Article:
You know, that's quite normal I would say so don't be worried about that, especially as a new teacher. You take your TEFL course and you learn about the theory of teaching and obviously in practice the practical part is very different. You never know what to expect as every student is different. That's the thing about teaching, even though you take your TEFL course which prepares you a great deal, your training sort of doesn't stop. Your training is always going to continue as long as you are a teacher. Your first class is not going to be perfect and your second class is not going to be perfect, neither is your third or fourth class. It just takes time and over time the more you teach, the more time you spend with the same student you get to know your student and what they need, what they don't need and things like that, that makes you better as a teacher.

It kind of goes both ways. You need the TEFL course to get into it and understand teaching methodologies, but then applying them in reality in your actual classroom does take time. Schools also know that when they hire you, they know that you're not going to be an amazing teacher right away. Typically at schools they will have the older teachers help the new teachers and at my school at least we had to listen in before we actually taught. We had a week or even two weeks of observation where we had to sit in the classroom and watch the other teachers teach first and take notes and learn from that. Because also every school has their own teaching style, their own system and even though maybe you are an experienced teacher that school is going to do it a bit differently than other schools.

Another question from Jessica. Are there certain hours you need to reach each week when teaching online?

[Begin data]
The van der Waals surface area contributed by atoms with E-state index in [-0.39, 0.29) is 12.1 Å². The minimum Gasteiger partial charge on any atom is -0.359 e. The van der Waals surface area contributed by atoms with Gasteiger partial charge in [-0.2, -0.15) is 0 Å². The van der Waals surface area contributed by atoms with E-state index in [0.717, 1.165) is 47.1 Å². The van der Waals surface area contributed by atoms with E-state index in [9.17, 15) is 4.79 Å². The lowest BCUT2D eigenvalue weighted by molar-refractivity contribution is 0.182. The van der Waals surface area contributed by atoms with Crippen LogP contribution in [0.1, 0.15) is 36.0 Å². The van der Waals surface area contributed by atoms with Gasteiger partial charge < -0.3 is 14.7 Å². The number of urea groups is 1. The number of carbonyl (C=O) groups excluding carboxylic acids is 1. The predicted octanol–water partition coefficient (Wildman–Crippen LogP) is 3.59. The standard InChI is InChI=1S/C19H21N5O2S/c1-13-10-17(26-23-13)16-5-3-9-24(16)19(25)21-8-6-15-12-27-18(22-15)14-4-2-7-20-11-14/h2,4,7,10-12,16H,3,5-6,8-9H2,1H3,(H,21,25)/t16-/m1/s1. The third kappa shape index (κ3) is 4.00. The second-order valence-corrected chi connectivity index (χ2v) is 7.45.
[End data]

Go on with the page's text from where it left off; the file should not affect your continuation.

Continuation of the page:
It depends on the platform. Some platforms have a minimum amount of teaching hours that you need to complete and some platforms do not. My platform has no minimum which is why I chose it. Even when you go on vacation you can just mark that time in the calendar in red to say you're unavailable and it's fine. With cafetalk where I teach you're super flexible, that's what I liked about it. But there are other platforms where they have minimum hour requirements or even times you need to be online, so it depends on the platform.

Eric wants to know how possible it is to have an agreement with you guys to benefit a small but worthy group of Latin American teachers?

I don't follow sorry, but I'm sure there are groups on Facebook for Latin American teachers. I'm sure there are a lot of Latin American teachers out there so you can just do an online search.

Another question from John. Is getting a job right after completing the TEFL course fairly easy or quick?

It depends on where you want to teach and how open you are in terms of what kind of school, what kind of students, what kind of location. It's going to be quicker if you are very flexible. If your options are very narrow, say I want to be in Beijing in a private school for example, then maybe it takes more time to find that perfect fit. But generally it's very quick, the more flexible you are the better and quicker it will be. Once you have your first teaching experience, even if it's just a year in one school, that's very valuable. Also, once you are in a location for example in China you can make connections there by networking and that just happens naturally because you get to meet other teachers and they tell you what they did before at other schools. It all helps to make finding the next job so much easier. So if your first teaching job is not the dream teaching job, it's still very important for your experience and for networking.

Yvonne says I teach large groups so class management was important to learn. I don't have to plan my lessons because my company has its own system of books and software but the lesson plans are flexible so I can add or remove content easily depending on the lesson I'm going to teach.